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American Elec. Power v. FCC, No. 11-1146 (D.C. Cir.)

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Released: February 26, 2013
USCA Case #11-1146 Document #1422293 Filed: 02/26/2013 Page 1 of 19

United States Court of Appeals



Argued January 23, 2013 Decided February 26, 2013

No. 11-1146





On Petition for Review of an Order
of the Federal Communications Commission

Eric B. Langley argued the cause for petitioners. With
him on the briefs were J. Russ Campbell, Jason B. Tompkins,
and Sean B. Cunningham.

USCA Case #11-1146 Document #1422293 Filed: 02/26/2013 Page 2 of 19


John B. Richards and Thomas B. Magee were on the brief
for intervenors Consumers Energy Company, et al. in support
of petitioners.

Edward H. Comer, Aryeh B. Fishman, Shirley S.
Fujimoto, Jeffrey L. Sheldon, and Kevin M. Cookler were on
the brief for amicus curiae Edison Electric Institute in support
of petitioners.

C. Grey Pash Jr., Counsel, Federal Communications
Commission, argued the cause for respondents. On the brief
were Robert B. Nicholson and Kristen C. Limarzi, Attorneys,
U.S. Department of Justice, and Austin C. Schlick, General
Counsel, Federal Communications Commission, Peter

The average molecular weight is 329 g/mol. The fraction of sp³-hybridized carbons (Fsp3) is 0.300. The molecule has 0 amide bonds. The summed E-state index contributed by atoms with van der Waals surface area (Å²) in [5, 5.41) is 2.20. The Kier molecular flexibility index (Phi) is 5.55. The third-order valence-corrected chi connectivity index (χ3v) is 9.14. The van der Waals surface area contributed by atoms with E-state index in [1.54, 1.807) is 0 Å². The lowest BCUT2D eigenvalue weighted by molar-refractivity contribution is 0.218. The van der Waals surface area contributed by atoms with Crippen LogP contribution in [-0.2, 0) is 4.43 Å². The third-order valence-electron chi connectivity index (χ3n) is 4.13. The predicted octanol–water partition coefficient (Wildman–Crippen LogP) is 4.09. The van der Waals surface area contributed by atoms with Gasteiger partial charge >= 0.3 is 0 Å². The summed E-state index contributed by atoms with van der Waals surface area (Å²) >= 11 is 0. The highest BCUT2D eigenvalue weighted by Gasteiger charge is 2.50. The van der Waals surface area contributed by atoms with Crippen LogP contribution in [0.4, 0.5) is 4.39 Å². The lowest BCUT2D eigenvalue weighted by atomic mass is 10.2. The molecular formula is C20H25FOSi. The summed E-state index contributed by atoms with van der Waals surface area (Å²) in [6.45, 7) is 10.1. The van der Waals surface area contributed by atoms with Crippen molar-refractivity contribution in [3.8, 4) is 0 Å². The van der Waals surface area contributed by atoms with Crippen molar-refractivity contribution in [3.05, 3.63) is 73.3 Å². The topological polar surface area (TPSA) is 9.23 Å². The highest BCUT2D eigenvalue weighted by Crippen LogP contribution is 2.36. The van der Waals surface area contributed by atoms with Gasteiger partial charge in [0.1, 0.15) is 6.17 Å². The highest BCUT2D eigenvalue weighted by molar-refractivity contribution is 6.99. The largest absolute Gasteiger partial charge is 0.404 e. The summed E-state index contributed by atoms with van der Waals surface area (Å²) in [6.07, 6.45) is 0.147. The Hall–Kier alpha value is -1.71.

, Deputy General Counsel, and Richard K. Welch,
Deputy Associate General Counsel. Laurel R. Bergold,
Attorney, Federal Communications Commission, entered an

Helgi C. Walker argued the cause for intervenors United
States Telecom Association, et al. With her on the brief were
Bennett L. Ross, Brendan T. Carr, John E. Benedict, William
A. Brown
, Gary L. Phillips, Michael E. Glover, Edward
, and Katharine R. Saunders.
Jonathan E. Nuechterlein argued the cause for
intervenors Comcast Corporation, et al. With him on the brief
were Kelly P. Dunbar, Rick Chessen, Neal M. Goldberg, Lynn
R. Charytan
, T. Scott Thompson, Michael T.N. Fitch, Craig
, Alan G. Fishel, Jeffrey E. Rummel, Adam D.
, David P. Murray, Thomas Jones, Gardner Gillespie,
Wesley R. Heppler, Paul Glist, Daniel L. Brenner, Michael F.
, Brian M. Josef, Jonathan D. Hacker, Loren L.
, and John D. Seiver. Christopher A. Fedeli, Paul A.
Werner III
, Christopher M. Heimann, and Heather M.
entered appearances.
TATEL, Circuit Judge, and WILLIAMS and
SENTELLE, Senior Circuit Judges.

USCA Case #11-1146 Document #1422293 Filed: 02/26/2013 Page 3 of 19